or fail to yield the right of way are convicted simply because they are
in a vehicle that failed to move out of the cyclistís path of travel.
However, nothing is charged against cyclists who fail to obey the rules
of the road. They will continue to run stop signs and red lights and
make U-turns in the middle of the street with no penalties against them.
The councilmembers who dreamed up these penalties do not drive on the
streets of DC on a regular basis; neither do they understand that it is
impossible to stop a three or five ton vehicle on a dime just to avoid
an idiot on two wheels who thinks that he owns the streets. True,
cyclists do have a right of way, but they also must give vehicle owners
the right of way when they encounter them on the busy streets of DC. MPD
ought to snatch them up when they are seen violating the rules of the
road setting the scene for a terrible accident. We do not live in a far
Eastern City like what you would find in Thailand or India where
vehicles are not as plentiful as they are here in the United States. We
live in a city where modes of transportation cross paths on a regular
basis. There are rules that govern them all. Therefore, singling out
vehicle owners as culprits and major contributors to accidents with
cyclists is unfair. A strong look must also be given to cyclists who set
the scene for accidents by their ignorant behavior on the streets of DC.
Moratorium on Charter Authorization
Erich Martel, ehmartel at starpower dot net
Testimony before the DC Charter School Board, January 28: I am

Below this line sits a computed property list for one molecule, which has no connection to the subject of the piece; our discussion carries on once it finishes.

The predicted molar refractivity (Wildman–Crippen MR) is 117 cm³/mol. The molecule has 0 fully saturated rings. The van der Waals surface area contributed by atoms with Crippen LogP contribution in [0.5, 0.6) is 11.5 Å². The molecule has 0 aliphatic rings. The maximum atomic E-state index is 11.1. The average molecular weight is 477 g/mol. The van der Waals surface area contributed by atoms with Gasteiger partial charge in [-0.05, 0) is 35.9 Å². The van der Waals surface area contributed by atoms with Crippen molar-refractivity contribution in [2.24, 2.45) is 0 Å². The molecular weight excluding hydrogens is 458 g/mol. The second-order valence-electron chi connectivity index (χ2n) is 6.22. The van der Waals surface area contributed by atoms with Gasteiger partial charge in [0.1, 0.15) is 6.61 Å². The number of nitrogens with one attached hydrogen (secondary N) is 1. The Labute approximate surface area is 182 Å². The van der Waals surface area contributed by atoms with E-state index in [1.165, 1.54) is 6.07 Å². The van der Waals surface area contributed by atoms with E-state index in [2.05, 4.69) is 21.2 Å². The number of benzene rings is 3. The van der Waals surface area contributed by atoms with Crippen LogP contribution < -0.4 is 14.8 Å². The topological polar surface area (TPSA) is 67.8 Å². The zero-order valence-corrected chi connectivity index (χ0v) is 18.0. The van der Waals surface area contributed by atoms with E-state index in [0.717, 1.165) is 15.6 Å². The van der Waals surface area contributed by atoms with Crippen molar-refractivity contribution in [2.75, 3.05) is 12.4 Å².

requesting that the DC Public Charter School Board 1) place an immediate
moratorium on all new charter authorizations. The DC Public Charter
School Board overlooks the practice by charter high schools of enrolling
large numbers of ninth graders, then transferring over 40 percent before
their tenth grade CAS test, and another large number prior to
graduation. In so doing, they are employing a de facto private
school privilege of transferring students with challenging behavior and
academic deficiencies from their cohorts to the responsibility of DCPS.
But the appropriated funds do not follow the student; instead, they fund
smaller class sizes, artificially inflating their percentage of
proficient students and their graduation rate. By dividing the number of
2012 graduates by the original ninth grade enrollment four years
earlier, the schoolís de facto "privilege gap" disappears: DCPS
high schools have a graduation rate of 49.6 percent (not 56 percent) and
DC charter high schools have 48.8 percent (not 77 percent).
2) Rescind the deficient fifteen-year reauthorization of Cesar Chavez
Public Charter School and authorize an independent investigation of its
student enrollment and transfer policies and the retention of funds
appropriated for these students. In 2012, Cesar Chavez Capitol Hill
graduated only 50, or 27 percent of the 187 ninth graders enrolled four
years earlier, while Cesar Chavez Parkside graduated only 41, or 28
percent of the 148 students in the starting ninth grade cohort.
3) Reject the applications of the following online charter school
operators for charters to open schools and receive public funds in the
District of Columbia: Rocketship Education DC, DC Flex Academy, and
Nexus Academy of DC. The implication that students who are
disinterested, lacking in basic classroom social skills, deficient in
fundamentals in many subject areas, especially reading and
math/arithmetic, et cetera, are going to be motivated by online
courses and marginally trained paraprofessionals is fraudulent and
reveals them to be costly high school diploma mills.